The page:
Smith said that a benefit of neuromarketing is an ability to take some of the guesswork out of developing media. In the end, it's possible to understand decision points in a much clearer way. "One of the problems marketers face is that they have a 30-second advertisement that needs to be trimmed to a 15-second version, but they don't know what to cut out without diluting the message,” he said. “By using science rather than intuition and gut feelings, it's possible to identify the weak spots and retain the power of original message. Sometimes it's possible to even increase the power of the message."
Neuroscience relies on several techniques to gauge brain activity and other responses. Direct measurement methods include electroencephalography (EEG), magnetoencephalography (MEG), functional magnetic resonance imaging (fMRI), optical imaging, positron emission tomography (PET scanning), transcranial magnetic stimulation (TMS), and direct brain recording or electrocorticography (ECoG). Indirect measurement methods include a simple button-press for reaction time, eye tracking, facial-motor responses, and logging involuntary processes such as heart rate, galvanic skin response, and pupil dilation.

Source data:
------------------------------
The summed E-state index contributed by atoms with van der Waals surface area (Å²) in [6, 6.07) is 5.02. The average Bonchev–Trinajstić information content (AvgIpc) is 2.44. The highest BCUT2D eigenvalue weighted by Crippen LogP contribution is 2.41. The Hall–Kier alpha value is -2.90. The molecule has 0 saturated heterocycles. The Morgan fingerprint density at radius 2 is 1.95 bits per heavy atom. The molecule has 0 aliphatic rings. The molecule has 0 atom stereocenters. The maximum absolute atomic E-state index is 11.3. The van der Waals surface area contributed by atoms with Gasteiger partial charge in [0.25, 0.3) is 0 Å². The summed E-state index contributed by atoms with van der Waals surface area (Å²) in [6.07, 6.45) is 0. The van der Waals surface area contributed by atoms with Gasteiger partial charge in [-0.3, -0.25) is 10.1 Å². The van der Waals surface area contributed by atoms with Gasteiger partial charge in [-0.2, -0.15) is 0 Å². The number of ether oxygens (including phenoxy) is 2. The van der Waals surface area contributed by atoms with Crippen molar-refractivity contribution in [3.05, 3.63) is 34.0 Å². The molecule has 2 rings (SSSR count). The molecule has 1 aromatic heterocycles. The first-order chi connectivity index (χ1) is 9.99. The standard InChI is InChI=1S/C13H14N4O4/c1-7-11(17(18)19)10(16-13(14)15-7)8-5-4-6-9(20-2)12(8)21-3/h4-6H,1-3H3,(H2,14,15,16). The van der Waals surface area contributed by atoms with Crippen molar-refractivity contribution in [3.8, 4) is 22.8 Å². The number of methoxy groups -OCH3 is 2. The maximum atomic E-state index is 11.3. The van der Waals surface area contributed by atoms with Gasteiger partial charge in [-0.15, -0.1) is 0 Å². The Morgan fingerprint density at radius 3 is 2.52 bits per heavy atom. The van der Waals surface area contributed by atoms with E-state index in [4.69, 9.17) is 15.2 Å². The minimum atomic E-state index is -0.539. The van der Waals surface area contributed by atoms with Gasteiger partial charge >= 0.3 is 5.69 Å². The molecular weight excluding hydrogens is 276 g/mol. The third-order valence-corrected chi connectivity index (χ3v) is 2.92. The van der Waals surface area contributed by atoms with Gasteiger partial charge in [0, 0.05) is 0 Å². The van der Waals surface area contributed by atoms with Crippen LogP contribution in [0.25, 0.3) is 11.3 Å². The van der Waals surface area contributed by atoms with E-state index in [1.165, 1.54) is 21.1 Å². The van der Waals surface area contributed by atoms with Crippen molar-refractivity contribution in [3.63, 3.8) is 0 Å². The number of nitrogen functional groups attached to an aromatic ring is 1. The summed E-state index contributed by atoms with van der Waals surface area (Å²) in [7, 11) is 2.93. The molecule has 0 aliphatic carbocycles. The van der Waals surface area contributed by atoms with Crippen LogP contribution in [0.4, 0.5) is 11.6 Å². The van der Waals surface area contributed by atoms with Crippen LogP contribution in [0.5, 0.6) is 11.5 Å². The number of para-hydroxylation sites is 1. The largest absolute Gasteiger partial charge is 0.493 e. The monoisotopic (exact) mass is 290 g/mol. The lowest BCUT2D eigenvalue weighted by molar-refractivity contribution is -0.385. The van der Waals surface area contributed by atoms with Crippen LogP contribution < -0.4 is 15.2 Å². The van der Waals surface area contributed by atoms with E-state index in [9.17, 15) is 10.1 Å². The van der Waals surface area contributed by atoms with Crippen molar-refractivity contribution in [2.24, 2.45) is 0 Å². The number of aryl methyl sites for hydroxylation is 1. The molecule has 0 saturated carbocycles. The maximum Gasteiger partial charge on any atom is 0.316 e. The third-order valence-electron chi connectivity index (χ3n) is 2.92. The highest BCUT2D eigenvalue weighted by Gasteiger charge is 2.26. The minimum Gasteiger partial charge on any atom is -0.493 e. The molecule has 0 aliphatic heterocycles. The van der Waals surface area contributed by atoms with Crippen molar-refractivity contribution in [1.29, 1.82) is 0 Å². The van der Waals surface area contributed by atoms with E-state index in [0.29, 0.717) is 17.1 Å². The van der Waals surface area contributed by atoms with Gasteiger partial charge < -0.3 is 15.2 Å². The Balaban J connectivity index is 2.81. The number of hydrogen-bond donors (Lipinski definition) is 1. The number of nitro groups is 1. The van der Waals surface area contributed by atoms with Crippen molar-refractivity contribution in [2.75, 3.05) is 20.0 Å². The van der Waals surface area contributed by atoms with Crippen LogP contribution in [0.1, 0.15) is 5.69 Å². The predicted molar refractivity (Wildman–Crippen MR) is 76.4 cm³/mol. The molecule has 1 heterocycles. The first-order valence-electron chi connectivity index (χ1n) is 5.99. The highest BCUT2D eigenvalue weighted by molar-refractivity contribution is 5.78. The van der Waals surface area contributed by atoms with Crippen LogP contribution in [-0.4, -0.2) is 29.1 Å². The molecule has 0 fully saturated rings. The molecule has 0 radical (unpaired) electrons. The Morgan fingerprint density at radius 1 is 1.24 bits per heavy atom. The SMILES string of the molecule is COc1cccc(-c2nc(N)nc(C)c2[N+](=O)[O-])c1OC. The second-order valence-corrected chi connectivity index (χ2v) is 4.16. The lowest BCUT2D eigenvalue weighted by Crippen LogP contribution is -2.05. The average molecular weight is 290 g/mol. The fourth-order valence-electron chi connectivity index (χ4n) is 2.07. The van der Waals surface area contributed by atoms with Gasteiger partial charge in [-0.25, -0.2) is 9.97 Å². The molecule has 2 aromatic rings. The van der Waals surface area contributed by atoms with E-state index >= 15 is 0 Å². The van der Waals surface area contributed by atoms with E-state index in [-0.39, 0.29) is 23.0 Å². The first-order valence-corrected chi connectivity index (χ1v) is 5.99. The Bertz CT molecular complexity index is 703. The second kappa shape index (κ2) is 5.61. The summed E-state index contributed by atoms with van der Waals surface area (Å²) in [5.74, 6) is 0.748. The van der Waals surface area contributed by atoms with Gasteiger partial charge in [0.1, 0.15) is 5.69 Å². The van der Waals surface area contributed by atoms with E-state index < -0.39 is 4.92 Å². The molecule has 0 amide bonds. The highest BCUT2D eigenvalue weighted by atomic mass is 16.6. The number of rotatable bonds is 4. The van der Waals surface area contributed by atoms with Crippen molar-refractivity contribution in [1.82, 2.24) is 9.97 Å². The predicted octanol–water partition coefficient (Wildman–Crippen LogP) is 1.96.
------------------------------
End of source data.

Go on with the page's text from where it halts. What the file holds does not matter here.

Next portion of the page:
EEGs have emerged as one of the most popular and common neuromarketing tools. Placing a special cap on a person's head and measuring activity using electrodes provides a snapshot of "how nerve cells are talking to each other in real time," Smith explained. However, EEGs do not access deeper parts of the brain rooted in emotional activity.
The technique, while still relatively popular, has recently been supplanted by facial-coding techniques and more advanced fMRI technology. The former detects changes in facial expressions using cameras and webcams--an approach that Hill and others, including product providers Ipsos and Affectiva, have embraced. The latter relies on using a powerful magnet to track cerebral blood flow.
Getting a grasp on neuromarketing and putting it to work requires more than a vendor with a toolkit. Consider: EEGs or biometrics that measure heart rate and perspiration may indicate arousal or some type of response, but provide no insight into what the person is actually thinking--good, bad, happy, or sad.